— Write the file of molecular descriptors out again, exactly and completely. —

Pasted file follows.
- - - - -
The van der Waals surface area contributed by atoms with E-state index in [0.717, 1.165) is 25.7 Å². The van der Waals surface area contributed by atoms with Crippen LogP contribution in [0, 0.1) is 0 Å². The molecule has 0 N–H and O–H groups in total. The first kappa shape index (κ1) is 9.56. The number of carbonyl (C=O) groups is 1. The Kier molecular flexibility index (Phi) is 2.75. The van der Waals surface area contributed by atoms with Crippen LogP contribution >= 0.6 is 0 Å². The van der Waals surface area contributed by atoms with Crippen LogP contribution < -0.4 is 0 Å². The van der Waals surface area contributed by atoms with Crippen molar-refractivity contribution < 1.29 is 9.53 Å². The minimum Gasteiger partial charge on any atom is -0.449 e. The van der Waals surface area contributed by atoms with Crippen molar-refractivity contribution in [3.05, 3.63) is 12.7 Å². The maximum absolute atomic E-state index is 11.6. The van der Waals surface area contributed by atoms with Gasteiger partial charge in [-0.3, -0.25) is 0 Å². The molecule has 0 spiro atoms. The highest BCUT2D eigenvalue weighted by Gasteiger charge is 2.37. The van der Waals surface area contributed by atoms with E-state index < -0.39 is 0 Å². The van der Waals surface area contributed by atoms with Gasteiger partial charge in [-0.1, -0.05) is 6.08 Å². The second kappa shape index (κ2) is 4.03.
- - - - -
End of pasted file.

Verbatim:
The van der Waals surface area contributed by atoms with E-state index in [0.717, 1.165) is 25.7 Å². The van der Waals surface area contributed by atoms with Crippen LogP contribution in [0, 0.1) is 0 Å². The molecule has 0 N–H and O–H groups in total. The first kappa shape index (κ1) is 9.56. The number of carbonyl (C=O) groups is 1. The Kier molecular flexibility index (Phi) is 2.75. The van der Waals surface area contributed by atoms with Crippen LogP contribution >= 0.6 is 0 Å². The van der Waals surface area contributed by atoms with Crippen LogP contribution < -0.4 is 0 Å². The van der Waals surface area contributed by atoms with Crippen molar-refractivity contribution < 1.29 is 9.53 Å². The minimum Gasteiger partial charge on any atom is -0.449 e. The van der Waals surface area contributed by atoms with Crippen molar-refractivity contribution in [3.05, 3.63) is 12.7 Å². The maximum absolute atomic E-state index is 11.6. The van der Waals surface area contributed by atoms with Gasteiger partial charge in [-0.3, -0.25) is 0 Å². The molecule has 0 spiro atoms. The highest BCUT2D eigenvalue weighted by Gasteiger charge is 2.37. The van der Waals surface area contributed by atoms with E-state index < -0.39 is 0 Å². The van der Waals surface area contributed by atoms with Gasteiger partial charge in [-0.1, -0.05) is 6.08 Å². The second kappa shape index (κ2) is 4.03.